I recently turned 30, and I love The Incredibles
. So once again I'm on board with what James Lileks says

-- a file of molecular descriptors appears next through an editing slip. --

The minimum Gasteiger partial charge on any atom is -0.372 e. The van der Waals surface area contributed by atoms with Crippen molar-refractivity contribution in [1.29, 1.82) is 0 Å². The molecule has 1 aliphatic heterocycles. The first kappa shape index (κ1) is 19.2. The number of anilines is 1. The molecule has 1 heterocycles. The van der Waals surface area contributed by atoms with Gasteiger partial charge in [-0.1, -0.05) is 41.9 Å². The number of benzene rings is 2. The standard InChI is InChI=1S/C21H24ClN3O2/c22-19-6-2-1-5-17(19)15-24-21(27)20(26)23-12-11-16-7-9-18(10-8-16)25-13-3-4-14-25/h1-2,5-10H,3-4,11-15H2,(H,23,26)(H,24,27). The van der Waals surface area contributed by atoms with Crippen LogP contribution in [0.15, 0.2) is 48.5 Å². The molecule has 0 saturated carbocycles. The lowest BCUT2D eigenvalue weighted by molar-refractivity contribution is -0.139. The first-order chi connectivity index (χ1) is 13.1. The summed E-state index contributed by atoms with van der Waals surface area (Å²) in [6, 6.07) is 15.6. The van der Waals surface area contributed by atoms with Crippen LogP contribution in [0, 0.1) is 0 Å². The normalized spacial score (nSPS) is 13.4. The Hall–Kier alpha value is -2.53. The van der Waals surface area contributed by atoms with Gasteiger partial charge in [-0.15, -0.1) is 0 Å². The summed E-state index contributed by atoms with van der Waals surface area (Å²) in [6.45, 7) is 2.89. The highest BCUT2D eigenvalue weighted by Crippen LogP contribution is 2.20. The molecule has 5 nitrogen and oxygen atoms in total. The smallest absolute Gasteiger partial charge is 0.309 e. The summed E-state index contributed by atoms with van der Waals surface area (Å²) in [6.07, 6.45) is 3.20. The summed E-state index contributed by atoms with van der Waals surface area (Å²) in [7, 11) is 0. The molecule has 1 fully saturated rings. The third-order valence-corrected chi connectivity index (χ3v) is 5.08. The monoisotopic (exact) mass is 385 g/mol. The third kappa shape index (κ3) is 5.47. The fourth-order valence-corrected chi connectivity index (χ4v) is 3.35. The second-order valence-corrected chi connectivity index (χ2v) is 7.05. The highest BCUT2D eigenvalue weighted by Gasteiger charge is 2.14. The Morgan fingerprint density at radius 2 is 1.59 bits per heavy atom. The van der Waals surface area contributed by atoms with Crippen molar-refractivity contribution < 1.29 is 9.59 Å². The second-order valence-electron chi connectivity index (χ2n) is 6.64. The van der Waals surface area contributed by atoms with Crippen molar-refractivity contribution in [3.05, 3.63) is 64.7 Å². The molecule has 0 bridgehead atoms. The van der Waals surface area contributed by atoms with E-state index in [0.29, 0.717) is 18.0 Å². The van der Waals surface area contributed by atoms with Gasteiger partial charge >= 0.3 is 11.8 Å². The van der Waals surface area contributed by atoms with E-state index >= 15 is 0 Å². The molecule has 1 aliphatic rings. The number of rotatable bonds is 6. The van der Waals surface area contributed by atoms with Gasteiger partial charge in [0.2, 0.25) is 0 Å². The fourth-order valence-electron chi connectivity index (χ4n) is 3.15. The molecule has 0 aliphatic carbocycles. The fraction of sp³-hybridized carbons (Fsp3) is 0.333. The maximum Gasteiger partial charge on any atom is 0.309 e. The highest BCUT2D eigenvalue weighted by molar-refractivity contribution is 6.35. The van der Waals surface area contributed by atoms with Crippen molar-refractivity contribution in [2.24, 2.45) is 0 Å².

Then, “The Incredibles.” Which was. Died, went to heaven, etc. Tron me up, let me live in that world; you’ll hear no complaints. More about that tomorrow; I bring it up just to compare it with the other bits of juvenile pop culture I sampled this weekend. “Team America” was made by 17 year old boys who cut class to smoke cigarettes. “Star Wars” was made by a sophomore who was bumped ahead to the senior class because of his smarts, but never fit in and spent lunch hour drawing rocketships in his notebook. “The Incredibles” was made by 30 year olds who remembered what it was like to be 16, but didn’t particularly care to revisit those days, because it’s so much better to be 30, with a spouse and a kid and a house and a sense that you’re tied to something. Not an attitude; not some animist mumbo jumbo, but something large enough to behold and small enough to do. “Duty” is a punchline in “Team America”; it’s a rote trope in Star Wars that has no more meaning than love or honor any other word that passes Lucas’ cardboard lips. But it meant something in “The Incredibles,” and all the more so because no one ever stopped to deliver a lecture on the subject. Best Pixar Movie Evar.